In proper terms, such as men smatter
When they throw out, and miss the matter.
For his religion, it was fit

To match his learning and his wit:
'Twas Presbyterian true blue;

For he was of that stubborn crew
Of errant Saints, whom all men grant
To be the true Church Militant;
Such as do build their faith upon

The holy text of pike and gun;
Decide all controversies by
Infallible artillery;

And prove their doctrine orthodox
By apostolic blows and knocks;
Call fire, and sword, and desolation,
A godly, thorough Reformation,
Which always must be carried on,
And still be doing, never done;
As if Religion were intended

For nothing else but to be mended.




RICHARD CRASHAW (1613?-1649)





Come, we shepherds, whose blest sight
Hath met Love's noon in Nature's night;

Come, lift we up our loftier song
And wake the sun that lies too long.

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But godlike his unwearied bounty flows,
First loves to do, then loves the good he does;
Nor are his blessings to his banks confined,
But free and common as the sea or wind;
When he to boast or to disperse his stores,
Full of the tributes of his grateful shores,
Visits the world, and in his flying towers,
Brings home to us, and makes both Indies ours,
Finds wealth where 'tis, bestows it where it

Cities in deserts, woods in cities plants;
So that to us no thing, no place is strange,
While his fair bosom is the world's exchange.
O could I flow like thee, and make thy stream
My great example, as it is my theme!
Though deep, yet clear, though gentle, yet not

Strong without rage, without o'erflowing full.


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Old Chaucer, like the morning star,
To us discovers day from far.

His light those mists and clouds dissolved,
Which our dark nation long involved;
But he descending to the shades,
Darkness again the age invades.
Next (like Aurora) Spenser rose,
Whose purple blush the day foreshews;
The other three, with his own fires
Phoebus, the poets' God, inspires;
By Shakespear, Jonson, Fletcher's lines,
Our stage's lustre Rome's outshines:
These poets near our princes sleep,
And in one grave their mansion keep;
They liv'd to see so many days,

Till time had blasted all their bays;

But cursed be the fatal hour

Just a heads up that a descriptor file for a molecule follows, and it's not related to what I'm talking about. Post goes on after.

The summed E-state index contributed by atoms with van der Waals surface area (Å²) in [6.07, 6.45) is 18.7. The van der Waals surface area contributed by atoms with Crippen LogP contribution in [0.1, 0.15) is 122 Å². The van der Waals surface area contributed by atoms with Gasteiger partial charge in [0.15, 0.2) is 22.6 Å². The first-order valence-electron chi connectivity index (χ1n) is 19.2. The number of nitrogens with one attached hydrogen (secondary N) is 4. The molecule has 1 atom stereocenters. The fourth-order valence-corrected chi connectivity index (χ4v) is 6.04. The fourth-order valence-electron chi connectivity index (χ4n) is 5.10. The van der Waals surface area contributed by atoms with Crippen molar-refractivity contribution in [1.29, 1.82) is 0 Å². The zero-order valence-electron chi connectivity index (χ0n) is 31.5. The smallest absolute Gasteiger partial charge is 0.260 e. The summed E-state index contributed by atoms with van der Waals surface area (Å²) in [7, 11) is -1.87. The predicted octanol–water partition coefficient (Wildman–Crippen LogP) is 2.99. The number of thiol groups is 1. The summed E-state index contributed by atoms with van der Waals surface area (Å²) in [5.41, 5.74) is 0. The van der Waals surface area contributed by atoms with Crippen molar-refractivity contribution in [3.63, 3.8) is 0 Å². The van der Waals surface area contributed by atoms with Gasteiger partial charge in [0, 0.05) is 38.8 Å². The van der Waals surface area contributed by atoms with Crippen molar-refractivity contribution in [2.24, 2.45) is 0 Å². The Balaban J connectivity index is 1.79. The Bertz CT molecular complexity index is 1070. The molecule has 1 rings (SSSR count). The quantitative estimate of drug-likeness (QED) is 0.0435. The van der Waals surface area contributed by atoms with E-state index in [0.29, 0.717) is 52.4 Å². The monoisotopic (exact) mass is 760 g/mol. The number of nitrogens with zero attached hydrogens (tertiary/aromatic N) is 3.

That pluck'd the fairest, sweetest flower
That in the muses' garden grew,
And amongst wither'd laurels threw.

Time, which made them their fame


To Cowley scarce did ripeness give.
Old mother wit, and nature, gave
Shakespear and Fletcher all they have;
In Spenser, and in Jonson, art
Of slower nature got the start;

But both in him so equal are,

None knows which bears the happiest share;
To him no author was unknown,
Yet what he wrote was all his own;
He melted not the ancient gold,
Nor, with Ben Jonson, did make bold
To plunder all the Roman stores
Of poets, and of orators:

Horace's wit, and Virgil's state,

He did not steal, but emulate:

And when he would like them appear, Their garb, but not their clothes, did wear:






Tell me not, Sweet, I am unkind,
That from the nunnery

Of thy chaste breast and quiet mind
To war and arms I fly.


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My sweet companion and my gentle peer,
Why hast thou left me thus unkindly here,
Thy end forever and my life to moan?
O, thou hast left me all alone!
Thy soul and body, when death's agony
Besieged around thy noble heart,
Did not with more reluctance part
Than I, my dearest friend, do part from thee. 16

My dearest friend, would I had died for thee!
Life and this world henceforth will tedious be!
Nor shall I know hereafter what to do

If once my griefs prove tedious too.
Silent and sad I walk about all day,

As sullen ghosts stalk speechless by
Where their hid treasures lie;
Alas! my treasure's gone; why do I stay?


Say, for you saw us, ye immortal lights,
How oft unwearied have we spent the nights,